Linux Terminal Server Project
System requirements for an LTSP network vary depending on the number of concurrent diskless workstations accessing the server and the applications they will be running. The two most important things to consider here are the server's available memory and the speed of the network. Even though a 10Mb network can handle a large number of diskless workstations running console-based applications, a faster (100Mb) network is required if the workstations are to run remote X sessions and productivity applications like StarOffice. The minimum server configuration for an LTSP network is a Pentium-class computer with at least 64MB RAM and a 2GB hard drive. On the workstation side, a 486 or K5 computer with 16MB RAM and a 1MB video card (for X) can get the work done.
The whole LTSP network operation depends on the good condition of network cards, hubs and cabling to run properly and smoothly. Please be sure to check them prior to any installation.
LTSP tools currently run on the following Linux distributions:
Red Hat 6.0, 6.1, 6.2 and 7.0
SuSE 6.2, 6.3, 6.4, 7.1 and 7.2-beta
Debian 2.0, 2.1 and 2.2
Caldera eDesktop 2.3, 2.4 and eServer 2.3
All the software and documentation needed to run an LTSP network can be obtained from the download section of their web site, http://www.ltsp.org/. The necessary precompiled packages come in both RPM and TGZ formats. Remember to read the documentation before attempting to install the software and scripts.
The Quick Installation requires that your installation meets the following criteria:
You are installing on a Red Hat 6.0, 6.1, 6.2 or 7.0-based system or a Mandrake 7.2-based system.
The server will have an IP address of 192.168.0.254.
The workstations will have addresses in the range of 192.168.0.1 through 192.168.0.253.
Applications will run on the server, displaying output on the workstations.
You are using DHCP.
Download the LTSP RPM packages from the LTSP download site, http://www.ltsp.org/.
lts_core-2.xx-xx.i386.rpm—the Core LTSP package, which contains the root filesystem, configuration utilities and documentation for the workstations.
lts_kernel_xxxx-2.xx-xx.i386.rpm—precompiled kernels for diskless booting. Choose the appropriate kernel for the network card of the diskless workstation.
lts_xxxx-2.xx-xx.i386.rpm—precompiled X servers. Choose the appropriate X server for the video card of the diskless workstation.
Verify that dhcpd is installed on the server. Run the following command:
rpm -qa | grep dhcp
It should report a line like:
dhcp-2.0-5If it doesn't, then you need to load the DHCP RPM from the Red Hat installation CD.
Once the installation of the above packages is complete, you need to move to the /tftpboot/lts/templates directory. Several files there will configure the system files on your server. Each one of these files is responsible for one system file. Take a look at those files, and make sure you agree with what they are going to do. They can potentially make your system vulnerable to intrusion. You may wish to make changes to the system files manually. If you want to do it automatically, then run the ltsp_initialize command:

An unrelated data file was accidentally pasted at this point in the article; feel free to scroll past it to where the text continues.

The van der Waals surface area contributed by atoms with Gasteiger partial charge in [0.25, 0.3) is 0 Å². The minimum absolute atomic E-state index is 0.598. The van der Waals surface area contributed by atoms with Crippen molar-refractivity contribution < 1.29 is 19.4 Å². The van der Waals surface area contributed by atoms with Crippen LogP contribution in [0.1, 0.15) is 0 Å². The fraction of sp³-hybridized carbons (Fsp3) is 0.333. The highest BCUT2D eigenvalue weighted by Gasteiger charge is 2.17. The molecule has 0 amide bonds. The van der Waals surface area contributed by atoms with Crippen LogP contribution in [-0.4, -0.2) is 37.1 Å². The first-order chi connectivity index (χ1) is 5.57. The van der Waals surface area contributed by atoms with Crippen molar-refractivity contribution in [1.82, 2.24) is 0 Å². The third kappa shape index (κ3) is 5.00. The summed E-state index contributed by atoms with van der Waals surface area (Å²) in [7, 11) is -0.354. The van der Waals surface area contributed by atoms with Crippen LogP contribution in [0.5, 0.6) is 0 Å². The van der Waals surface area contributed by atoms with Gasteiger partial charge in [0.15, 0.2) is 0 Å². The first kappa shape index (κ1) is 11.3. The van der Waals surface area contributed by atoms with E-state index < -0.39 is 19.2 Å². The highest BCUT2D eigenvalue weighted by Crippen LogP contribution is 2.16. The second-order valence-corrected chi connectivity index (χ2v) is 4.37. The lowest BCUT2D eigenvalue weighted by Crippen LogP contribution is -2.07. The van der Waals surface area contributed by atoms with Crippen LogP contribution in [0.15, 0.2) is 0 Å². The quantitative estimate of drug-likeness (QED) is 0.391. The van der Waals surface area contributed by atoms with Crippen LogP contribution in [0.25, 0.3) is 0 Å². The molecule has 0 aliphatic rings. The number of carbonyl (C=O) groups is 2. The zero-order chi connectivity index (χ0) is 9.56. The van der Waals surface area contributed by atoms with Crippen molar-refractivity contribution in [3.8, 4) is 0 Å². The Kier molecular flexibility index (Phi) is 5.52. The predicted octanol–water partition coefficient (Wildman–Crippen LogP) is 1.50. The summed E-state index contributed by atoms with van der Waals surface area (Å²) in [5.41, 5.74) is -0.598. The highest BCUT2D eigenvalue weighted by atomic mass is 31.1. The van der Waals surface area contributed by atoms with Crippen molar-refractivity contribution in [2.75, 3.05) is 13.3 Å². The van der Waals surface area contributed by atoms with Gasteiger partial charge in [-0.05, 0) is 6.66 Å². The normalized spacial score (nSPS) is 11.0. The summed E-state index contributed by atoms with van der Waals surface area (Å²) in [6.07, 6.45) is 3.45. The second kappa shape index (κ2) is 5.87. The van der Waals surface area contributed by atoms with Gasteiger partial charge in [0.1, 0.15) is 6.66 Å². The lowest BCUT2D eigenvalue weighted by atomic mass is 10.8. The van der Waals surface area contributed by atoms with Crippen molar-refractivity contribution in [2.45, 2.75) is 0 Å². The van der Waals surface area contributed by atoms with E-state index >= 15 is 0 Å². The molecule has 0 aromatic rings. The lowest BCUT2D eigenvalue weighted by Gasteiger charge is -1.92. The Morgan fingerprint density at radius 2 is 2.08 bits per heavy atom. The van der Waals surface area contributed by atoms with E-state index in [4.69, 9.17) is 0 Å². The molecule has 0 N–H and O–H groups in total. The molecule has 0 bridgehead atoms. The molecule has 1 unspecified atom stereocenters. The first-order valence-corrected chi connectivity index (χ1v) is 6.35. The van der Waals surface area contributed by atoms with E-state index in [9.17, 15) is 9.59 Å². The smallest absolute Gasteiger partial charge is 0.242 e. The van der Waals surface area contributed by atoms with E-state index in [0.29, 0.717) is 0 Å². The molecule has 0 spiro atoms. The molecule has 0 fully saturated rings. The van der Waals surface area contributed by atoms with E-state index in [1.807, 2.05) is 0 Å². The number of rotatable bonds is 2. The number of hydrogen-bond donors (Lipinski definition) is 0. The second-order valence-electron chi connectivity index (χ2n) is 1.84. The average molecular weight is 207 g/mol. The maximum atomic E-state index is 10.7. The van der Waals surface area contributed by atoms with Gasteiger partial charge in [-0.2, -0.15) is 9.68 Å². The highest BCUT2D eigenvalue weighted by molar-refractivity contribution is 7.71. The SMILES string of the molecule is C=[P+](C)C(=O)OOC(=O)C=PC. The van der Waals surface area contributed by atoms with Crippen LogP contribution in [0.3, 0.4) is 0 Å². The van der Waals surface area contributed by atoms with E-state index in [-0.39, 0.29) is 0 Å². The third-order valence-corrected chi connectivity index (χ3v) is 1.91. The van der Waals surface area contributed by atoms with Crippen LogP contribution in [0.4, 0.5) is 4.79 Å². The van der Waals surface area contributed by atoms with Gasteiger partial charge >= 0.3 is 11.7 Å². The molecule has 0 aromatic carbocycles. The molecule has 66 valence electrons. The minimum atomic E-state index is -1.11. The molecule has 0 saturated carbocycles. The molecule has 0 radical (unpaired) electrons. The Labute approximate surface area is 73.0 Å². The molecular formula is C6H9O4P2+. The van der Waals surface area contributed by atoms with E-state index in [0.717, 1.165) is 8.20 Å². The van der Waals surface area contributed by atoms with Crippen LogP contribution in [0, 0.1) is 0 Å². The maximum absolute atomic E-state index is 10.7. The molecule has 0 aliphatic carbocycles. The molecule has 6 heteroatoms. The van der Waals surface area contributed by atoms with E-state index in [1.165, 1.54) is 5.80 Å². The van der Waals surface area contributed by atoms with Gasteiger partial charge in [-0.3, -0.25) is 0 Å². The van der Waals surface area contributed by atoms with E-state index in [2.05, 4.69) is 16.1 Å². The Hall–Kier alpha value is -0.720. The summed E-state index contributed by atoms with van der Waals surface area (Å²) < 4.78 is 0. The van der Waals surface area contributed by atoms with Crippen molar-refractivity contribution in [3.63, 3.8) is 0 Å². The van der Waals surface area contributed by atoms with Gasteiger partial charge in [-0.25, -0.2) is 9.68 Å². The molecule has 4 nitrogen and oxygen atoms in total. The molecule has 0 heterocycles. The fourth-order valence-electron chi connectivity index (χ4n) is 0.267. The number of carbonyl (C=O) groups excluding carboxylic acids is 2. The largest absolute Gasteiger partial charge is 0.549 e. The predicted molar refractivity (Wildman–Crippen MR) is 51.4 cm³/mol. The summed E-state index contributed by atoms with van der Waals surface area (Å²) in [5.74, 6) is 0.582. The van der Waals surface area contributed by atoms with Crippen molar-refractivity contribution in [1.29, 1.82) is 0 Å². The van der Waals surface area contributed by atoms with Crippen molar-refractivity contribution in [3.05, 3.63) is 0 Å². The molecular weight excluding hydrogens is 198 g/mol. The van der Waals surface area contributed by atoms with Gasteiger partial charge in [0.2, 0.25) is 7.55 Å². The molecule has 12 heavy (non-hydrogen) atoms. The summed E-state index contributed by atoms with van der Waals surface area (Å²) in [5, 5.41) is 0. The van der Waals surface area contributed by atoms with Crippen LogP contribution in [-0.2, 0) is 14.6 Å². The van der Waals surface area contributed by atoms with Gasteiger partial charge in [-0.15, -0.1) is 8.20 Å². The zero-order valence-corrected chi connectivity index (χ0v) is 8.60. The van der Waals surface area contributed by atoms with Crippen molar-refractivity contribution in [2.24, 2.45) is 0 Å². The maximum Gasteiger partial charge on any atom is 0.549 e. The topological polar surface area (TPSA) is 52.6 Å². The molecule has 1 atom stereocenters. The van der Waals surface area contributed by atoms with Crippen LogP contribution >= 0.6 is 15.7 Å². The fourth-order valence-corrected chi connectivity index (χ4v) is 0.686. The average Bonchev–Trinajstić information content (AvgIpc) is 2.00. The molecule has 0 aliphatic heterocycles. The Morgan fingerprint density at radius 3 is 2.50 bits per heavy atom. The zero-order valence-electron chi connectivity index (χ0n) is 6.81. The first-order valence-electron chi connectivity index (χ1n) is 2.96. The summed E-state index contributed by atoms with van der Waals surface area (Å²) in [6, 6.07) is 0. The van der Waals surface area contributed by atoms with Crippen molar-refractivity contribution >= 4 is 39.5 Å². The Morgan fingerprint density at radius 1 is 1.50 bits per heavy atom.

cd /tftpboot/lts/templates ./ltsp_initialize
Copy the /etc/dhcpd.conf.example file to /etc/dhcpd.conf. Modify the dhcpd.conf file to include the MAC address of the network card in the workstation. Then, add the following line to the /etc/hosts file:
192.168.0.1 ws001You should next edit the /tftpboot/lts/ltsroot/etc/lts.conf file to make sure the entries are correct for the workstation. Then reboot the server and turn on the workstation. You should get a graphical login prompt on the workstation. You can log in using any user ID available on the server.
As you can see, installation of an LTSP network is straightforward, and it can be up and running in a few minutes. Don't forget to follow the instructions carefully, and if you have any difficulties, read the troubleshooting section of the documentation. The project's mailing list is also a good source for solving problems, finding out about new software developments and learning from other users' experiences.
- Geek Guide: The DevOps Toolbox
- Nmap—Not Just for Evil!
- Download "The DevOps Toolbox: Tools and Technologies for Scale and Reliability"
- High-Availability Storage with HA-LVM
- Resurrecting the Armadillo
- March 2015 Issue of Linux Journal: System Administration
- DNSMasq, the Pint-Sized Super Dæmon!
- Real-Time Rogue Wireless Access Point Detection with the Raspberry Pi
- Localhost DNS Cache
- Days Between Dates: the Counting